Keep fingers and toes warm during the cold weather
Monday September 21 2009
Are your fingers and toes beginning to feel the cold? Could this be a sign of something serious? Cold air makes blood vessels contract, decreasing blood flow to your extremities. The vast majority of people who complain about cold fingers and toes don't have an underlying condition. But their chill can signal low thyroid hormone or Raynaud's disease, a blood-vessel disorder.
Fingers and toes can also feel cold if you have anaemia, diabetes, arthritis, or take certain blood-pressure medications. Caffeine may play a role, too.
Keep the core of your body warm. Dress in layers and wear a hat and mittens instead of gloves.
On average, men have a larger body mass, which accounts for their greater inner warmth.
Good tips on how to spread heat and save on bills include:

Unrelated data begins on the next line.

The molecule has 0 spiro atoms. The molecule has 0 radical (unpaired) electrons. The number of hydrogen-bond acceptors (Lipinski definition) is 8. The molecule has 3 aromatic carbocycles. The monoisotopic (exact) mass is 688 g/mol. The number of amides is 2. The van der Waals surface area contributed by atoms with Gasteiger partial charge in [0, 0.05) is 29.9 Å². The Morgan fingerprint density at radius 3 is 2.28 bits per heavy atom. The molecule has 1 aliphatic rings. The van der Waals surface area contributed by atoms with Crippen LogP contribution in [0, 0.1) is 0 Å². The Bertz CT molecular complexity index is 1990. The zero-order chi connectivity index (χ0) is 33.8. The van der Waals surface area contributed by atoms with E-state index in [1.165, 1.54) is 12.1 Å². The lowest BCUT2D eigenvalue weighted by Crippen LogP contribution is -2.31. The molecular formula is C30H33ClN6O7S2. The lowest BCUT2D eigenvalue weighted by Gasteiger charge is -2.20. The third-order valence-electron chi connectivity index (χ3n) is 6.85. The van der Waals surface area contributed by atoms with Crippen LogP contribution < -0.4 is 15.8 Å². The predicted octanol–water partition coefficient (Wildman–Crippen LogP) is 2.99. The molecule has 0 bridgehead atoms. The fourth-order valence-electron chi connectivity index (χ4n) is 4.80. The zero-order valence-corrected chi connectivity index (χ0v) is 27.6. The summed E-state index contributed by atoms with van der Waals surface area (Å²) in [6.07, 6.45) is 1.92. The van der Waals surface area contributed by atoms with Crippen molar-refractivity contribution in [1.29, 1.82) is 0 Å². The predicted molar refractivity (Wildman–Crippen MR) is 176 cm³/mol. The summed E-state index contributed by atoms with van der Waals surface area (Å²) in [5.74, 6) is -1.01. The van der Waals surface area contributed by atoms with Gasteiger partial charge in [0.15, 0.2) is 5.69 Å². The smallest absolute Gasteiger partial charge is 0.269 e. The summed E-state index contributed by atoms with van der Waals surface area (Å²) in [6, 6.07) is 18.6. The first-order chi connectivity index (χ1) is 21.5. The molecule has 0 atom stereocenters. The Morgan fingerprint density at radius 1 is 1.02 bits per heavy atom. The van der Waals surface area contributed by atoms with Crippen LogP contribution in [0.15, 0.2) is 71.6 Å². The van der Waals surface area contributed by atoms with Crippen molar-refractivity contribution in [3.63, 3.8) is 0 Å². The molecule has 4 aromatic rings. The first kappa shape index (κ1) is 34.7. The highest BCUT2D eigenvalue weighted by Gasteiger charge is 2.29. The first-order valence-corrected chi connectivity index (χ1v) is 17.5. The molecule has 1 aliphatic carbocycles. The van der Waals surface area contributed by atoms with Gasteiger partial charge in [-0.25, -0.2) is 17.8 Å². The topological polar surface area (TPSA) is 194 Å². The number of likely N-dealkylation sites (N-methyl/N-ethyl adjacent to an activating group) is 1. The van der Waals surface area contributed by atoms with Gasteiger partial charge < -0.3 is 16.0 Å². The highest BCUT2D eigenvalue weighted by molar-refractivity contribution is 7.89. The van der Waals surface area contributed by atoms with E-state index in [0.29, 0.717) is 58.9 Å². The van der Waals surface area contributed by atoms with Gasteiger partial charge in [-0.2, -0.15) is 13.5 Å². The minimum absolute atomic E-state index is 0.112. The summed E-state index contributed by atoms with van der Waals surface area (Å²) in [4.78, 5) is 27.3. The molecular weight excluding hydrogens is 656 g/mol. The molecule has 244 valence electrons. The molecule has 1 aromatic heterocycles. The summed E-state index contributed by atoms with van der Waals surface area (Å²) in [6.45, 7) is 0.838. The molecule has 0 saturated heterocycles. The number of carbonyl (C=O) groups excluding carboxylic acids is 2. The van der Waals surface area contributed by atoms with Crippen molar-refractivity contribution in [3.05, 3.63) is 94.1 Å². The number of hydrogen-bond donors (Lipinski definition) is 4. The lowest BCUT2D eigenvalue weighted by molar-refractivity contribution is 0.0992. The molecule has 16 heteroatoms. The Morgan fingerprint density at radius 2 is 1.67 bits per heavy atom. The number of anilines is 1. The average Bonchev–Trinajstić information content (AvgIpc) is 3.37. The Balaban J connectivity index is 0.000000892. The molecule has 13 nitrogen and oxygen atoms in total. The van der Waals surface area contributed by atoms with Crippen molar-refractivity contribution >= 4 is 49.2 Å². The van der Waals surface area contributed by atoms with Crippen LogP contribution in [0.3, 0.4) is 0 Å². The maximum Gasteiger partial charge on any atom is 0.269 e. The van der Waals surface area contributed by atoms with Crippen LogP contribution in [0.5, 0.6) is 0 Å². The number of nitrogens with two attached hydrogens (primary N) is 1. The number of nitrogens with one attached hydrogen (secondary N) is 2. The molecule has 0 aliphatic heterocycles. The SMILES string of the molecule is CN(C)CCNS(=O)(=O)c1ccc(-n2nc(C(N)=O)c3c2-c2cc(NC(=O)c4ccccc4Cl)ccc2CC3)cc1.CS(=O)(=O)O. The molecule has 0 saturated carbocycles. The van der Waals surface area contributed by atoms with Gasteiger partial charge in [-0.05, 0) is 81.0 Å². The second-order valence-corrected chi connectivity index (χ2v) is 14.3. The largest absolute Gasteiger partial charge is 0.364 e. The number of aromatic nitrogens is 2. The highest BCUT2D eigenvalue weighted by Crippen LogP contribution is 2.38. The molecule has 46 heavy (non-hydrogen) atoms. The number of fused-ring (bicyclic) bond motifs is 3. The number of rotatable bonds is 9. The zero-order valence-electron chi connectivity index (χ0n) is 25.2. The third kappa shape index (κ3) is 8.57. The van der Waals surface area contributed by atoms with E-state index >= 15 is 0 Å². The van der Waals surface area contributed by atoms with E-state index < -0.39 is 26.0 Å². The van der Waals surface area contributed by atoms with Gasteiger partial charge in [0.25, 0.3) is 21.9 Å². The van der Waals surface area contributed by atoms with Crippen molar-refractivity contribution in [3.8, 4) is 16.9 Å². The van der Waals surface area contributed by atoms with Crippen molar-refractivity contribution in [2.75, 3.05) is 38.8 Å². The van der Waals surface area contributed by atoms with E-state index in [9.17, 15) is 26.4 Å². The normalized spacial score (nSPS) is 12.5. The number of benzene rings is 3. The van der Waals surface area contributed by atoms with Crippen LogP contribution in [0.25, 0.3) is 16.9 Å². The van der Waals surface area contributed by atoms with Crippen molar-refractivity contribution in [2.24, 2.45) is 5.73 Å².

- Leave bath full of water until you've finished in the bathroom: you've paid to heat the water, now let the water heat the bathroom.
- After taking food out of the oven and switching it off, leave the door open to release heat.
- Put clothes, shoes and coats in the hot press overnight.
- If you happen to boil too much water for a hot drink, use the rest for a hot water bottle.
- A hot mug of tea or coffee acts as a great hand warmer.
- It might feel like a cigarette is warming you up, but in fact it has been proved that smoking can reduce the body's temperature.
- Have plenty of small meals and hot drinks.
- Start the day with a bowl of hot oatmeal or try your cereal with warm milk.
- Also try to have a hot meal at midday. Bread, milk, meat, fish, eggs and beans or pulses are all good sources of energy.
- Ankle boots keep you warmer than shoes, boots keep you warmer than ankle boots.
- Red glow fires are more effective than white heaters.